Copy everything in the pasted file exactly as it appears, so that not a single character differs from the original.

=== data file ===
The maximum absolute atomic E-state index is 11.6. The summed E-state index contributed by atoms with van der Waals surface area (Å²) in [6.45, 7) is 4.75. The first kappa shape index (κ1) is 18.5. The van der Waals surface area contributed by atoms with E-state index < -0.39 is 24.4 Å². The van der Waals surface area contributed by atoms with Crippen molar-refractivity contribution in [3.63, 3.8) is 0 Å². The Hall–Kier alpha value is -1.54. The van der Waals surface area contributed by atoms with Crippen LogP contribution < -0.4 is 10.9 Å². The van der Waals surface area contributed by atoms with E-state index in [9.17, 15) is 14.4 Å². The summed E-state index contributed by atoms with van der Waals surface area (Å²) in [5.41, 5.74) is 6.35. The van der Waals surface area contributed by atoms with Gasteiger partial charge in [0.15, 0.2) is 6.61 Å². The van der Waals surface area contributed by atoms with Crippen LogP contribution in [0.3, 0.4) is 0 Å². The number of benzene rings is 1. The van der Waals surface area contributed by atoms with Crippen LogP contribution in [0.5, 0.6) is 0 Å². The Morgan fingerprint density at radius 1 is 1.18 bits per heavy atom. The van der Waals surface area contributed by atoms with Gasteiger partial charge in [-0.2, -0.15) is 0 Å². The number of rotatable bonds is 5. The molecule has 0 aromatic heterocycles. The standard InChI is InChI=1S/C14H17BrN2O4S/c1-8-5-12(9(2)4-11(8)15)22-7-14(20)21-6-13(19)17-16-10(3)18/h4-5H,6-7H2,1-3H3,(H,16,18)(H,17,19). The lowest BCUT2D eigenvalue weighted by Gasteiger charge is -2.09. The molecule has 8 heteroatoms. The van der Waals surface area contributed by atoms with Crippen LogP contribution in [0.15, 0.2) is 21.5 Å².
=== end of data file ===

The maximum absolute atomic E-state index is 11.6. The summed E-state index contributed by atoms with van der Waals surface area (Å²) in [6.45, 7) is 4.75. The first kappa shape index (κ1) is 18.5. The van der Waals surface area contributed by atoms with E-state index < -0.39 is 24.4 Å². The van der Waals surface area contributed by atoms with Crippen molar-refractivity contribution in [3.63, 3.8) is 0 Å². The Hall–Kier alpha value is -1.54. The van der Waals surface area contributed by atoms with Crippen LogP contribution < -0.4 is 10.9 Å². The van der Waals surface area contributed by atoms with E-state index in [9.17, 15) is 14.4 Å². The summed E-state index contributed by atoms with van der Waals surface area (Å²) in [5.41, 5.74) is 6.35. The van der Waals surface area contributed by atoms with Gasteiger partial charge in [0.15, 0.2) is 6.61 Å². The van der Waals surface area contributed by atoms with Crippen LogP contribution in [0.3, 0.4) is 0 Å². The number of benzene rings is 1. The van der Waals surface area contributed by atoms with Crippen LogP contribution in [0.5, 0.6) is 0 Å². The Morgan fingerprint density at radius 1 is 1.18 bits per heavy atom. The van der Waals surface area contributed by atoms with Gasteiger partial charge in [-0.2, -0.15) is 0 Å². The number of rotatable bonds is 5. The molecule has 0 aromatic heterocycles. The standard InChI is InChI=1S/C14H17BrN2O4S/c1-8-5-12(9(2)4-11(8)15)22-7-14(20)21-6-13(19)17-16-10(3)18/h4-5H,6-7H2,1-3H3,(H,16,18)(H,17,19). The lowest BCUT2D eigenvalue weighted by Gasteiger charge is -2.09. The molecule has 8 heteroatoms. The van der Waals surface area contributed by atoms with Crippen LogP contribution in [0.15, 0.2) is 21.5 Å².